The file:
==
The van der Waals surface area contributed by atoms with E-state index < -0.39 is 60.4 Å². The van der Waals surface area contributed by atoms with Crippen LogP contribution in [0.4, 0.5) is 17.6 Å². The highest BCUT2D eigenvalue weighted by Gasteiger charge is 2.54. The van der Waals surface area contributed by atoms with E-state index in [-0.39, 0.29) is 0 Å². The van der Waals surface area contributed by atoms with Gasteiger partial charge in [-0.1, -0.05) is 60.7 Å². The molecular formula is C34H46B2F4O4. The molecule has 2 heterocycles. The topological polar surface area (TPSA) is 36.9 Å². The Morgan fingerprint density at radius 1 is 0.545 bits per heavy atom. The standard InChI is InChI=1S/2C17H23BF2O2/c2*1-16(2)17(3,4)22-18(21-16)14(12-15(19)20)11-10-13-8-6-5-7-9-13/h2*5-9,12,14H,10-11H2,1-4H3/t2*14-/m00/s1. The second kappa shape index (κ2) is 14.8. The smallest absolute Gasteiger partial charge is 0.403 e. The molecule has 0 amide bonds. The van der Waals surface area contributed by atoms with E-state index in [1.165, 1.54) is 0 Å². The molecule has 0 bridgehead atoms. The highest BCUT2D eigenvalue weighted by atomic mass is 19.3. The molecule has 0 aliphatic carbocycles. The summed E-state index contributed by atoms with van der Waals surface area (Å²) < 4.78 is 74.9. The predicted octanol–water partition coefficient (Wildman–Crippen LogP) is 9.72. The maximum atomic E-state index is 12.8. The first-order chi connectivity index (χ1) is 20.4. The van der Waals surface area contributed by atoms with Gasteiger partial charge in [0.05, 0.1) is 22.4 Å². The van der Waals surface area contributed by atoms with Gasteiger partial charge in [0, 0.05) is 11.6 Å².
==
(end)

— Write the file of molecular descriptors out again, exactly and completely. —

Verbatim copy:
The van der Waals surface area contributed by atoms with E-state index < -0.39 is 60.4 Å². The van der Waals surface area contributed by atoms with Crippen LogP contribution in [0.4, 0.5) is 17.6 Å². The highest BCUT2D eigenvalue weighted by Gasteiger charge is 2.54. The van der Waals surface area contributed by atoms with E-state index in [-0.39, 0.29) is 0 Å². The van der Waals surface area contributed by atoms with Gasteiger partial charge in [-0.1, -0.05) is 60.7 Å². The molecular formula is C34H46B2F4O4. The molecule has 2 heterocycles. The topological polar surface area (TPSA) is 36.9 Å². The Morgan fingerprint density at radius 1 is 0.545 bits per heavy atom. The standard InChI is InChI=1S/2C17H23BF2O2/c2*1-16(2)17(3,4)22-18(21-16)14(12-15(19)20)11-10-13-8-6-5-7-9-13/h2*5-9,12,14H,10-11H2,1-4H3/t2*14-/m00/s1. The second kappa shape index (κ2) is 14.8. The smallest absolute Gasteiger partial charge is 0.403 e. The molecule has 0 amide bonds. The van der Waals surface area contributed by atoms with E-state index in [1.165, 1.54) is 0 Å². The molecule has 0 bridgehead atoms. The highest BCUT2D eigenvalue weighted by atomic mass is 19.3. The molecule has 0 aliphatic carbocycles. The summed E-state index contributed by atoms with van der Waals surface area (Å²) < 4.78 is 74.9. The predicted octanol–water partition coefficient (Wildman–Crippen LogP) is 9.72. The maximum atomic E-state index is 12.8. The first-order chi connectivity index (χ1) is 20.4. The van der Waals surface area contributed by atoms with Gasteiger partial charge in [0.05, 0.1) is 22.4 Å². The van der Waals surface area contributed by atoms with Gasteiger partial charge in [0, 0.05) is 11.6 Å².